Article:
Jigsaw: Film Review

Last week I wrote a piece defending the earlier Saw franchise, working on the assumption that Jigsaw would be rubbish. Obviously I couldn’t make a claim like that without backing it up so I paid to go see it at the cinema. Despite the seven year absence, it hasn’t returned to former glory, but it is decidedly better than the 2010 instalment.


It took the approach I prefer – one large game that sustains the whole film rather than many short ones. Like the predecessors, the game is filled with people who have done bad things and each game eliminates one person before the next presents itself, all in an undisclosed location. The characters aren’t fleshed out and are very stereotypical so there’s not much point taking about them specifically.

As usual, the grisly goings on are interspersed with the procedural side, with detectives trying to track the killer down. Only problem is: it would seem the culprit is John Kramer (Tobin Bell), the original Jigsaw, but that’s impossible as he’s been dead for 10 years. So then they begin to become suspicious of each other – who did it? And can they solve the case before more bodies show up with the signature puzzle piece carved out of their skin?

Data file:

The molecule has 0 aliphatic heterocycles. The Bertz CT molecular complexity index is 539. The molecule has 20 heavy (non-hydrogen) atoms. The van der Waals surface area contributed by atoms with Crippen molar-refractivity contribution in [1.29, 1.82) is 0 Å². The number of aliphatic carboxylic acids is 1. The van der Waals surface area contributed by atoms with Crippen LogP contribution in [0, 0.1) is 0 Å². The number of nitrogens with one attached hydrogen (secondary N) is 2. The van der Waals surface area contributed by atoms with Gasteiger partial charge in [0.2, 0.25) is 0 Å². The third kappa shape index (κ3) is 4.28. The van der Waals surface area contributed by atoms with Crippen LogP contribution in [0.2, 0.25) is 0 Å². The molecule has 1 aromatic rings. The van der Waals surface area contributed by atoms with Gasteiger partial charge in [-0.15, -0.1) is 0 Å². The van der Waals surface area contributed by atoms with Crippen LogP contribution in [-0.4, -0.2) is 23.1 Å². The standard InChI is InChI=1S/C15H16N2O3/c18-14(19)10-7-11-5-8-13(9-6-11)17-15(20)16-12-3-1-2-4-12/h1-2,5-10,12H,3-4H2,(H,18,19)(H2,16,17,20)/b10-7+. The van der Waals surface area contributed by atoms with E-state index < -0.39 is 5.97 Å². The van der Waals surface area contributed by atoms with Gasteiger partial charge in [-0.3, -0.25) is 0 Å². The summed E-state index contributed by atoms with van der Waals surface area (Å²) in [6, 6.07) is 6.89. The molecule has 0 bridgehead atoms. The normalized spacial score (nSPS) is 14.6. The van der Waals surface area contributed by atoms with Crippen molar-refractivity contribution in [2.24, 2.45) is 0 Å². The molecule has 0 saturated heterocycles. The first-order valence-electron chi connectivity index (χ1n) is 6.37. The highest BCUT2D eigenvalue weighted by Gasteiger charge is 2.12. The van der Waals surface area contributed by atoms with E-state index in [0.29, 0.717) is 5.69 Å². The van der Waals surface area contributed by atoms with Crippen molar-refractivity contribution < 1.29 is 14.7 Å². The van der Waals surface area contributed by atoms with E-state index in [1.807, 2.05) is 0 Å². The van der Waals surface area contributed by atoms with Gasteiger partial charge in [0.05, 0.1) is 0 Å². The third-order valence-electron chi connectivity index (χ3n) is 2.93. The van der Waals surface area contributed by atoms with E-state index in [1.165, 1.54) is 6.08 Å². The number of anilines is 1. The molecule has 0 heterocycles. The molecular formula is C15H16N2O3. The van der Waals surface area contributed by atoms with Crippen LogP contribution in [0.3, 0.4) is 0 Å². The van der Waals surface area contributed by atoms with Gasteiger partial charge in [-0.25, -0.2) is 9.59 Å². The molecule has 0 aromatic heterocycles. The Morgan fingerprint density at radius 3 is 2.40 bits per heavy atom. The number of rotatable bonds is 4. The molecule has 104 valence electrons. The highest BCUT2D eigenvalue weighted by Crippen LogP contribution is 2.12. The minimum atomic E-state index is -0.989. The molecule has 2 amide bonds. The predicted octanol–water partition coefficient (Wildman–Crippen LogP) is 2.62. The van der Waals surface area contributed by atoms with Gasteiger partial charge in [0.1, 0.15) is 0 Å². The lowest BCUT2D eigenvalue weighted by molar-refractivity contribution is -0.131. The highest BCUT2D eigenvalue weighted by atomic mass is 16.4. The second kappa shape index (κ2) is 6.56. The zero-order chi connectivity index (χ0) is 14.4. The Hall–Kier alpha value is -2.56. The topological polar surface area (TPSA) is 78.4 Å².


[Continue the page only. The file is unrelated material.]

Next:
The film got off to a slow start and I wasn’t convinced that I would like it. It was borrowing too heavily from previous ones, with some similar traps, for example. I also didn’t like that a lot of the injuries were obviously CGI, making them seem unrealistic and therefore less gruesome. The very last one was frankly laughable.

Like the later films, there isn’t much character development with the participants so we don’t care about anybody and the script was quite poor, especially on the procedural front.

However, some of the traps were cool, the possibility of Kramer being alive was interesting, as was the whodunnit in the police department. I genuinely couldn’t figure out who did it. I was suspicious that the two stories weren’t happening at the same time somehow and I was right. But even then I couldn’t be prepared for the twists, a staple of the Saw franchise, and that’s when I was gripped.

All the Saw films that have taken place since Kramer died always screw with the pre-existing timeline, completely messing with what you thought you knew. It leaves you confused, wondering if it actually makes sense. Jigsaw is no exception and just does an exposition dump in the last 10 minutes that leaves your mind reeling. It changes the timeline radically, you learn new stuff about Kramer and the genesis of the game. It was thrilling to learn this stuff but it also blew my mind. I’m not convinced by it to be honest.

I was hoping Jigsaw would present a new spin on the franchise and do something different but it is very loyal, almost too much so. It was an improvement on the most recent one, but nowhere near as good as I was hoping. I just hope they don’t start churning them out every Halloween like before – but let’s be honest, that’s inevitable.

In cinemas now 


  1. […] was worth between 2004 and 2010 – when one was released every year – and 2017’s Jigsaw was essentially more of the same and didn’t do enough to kickstart the series once again, so […]


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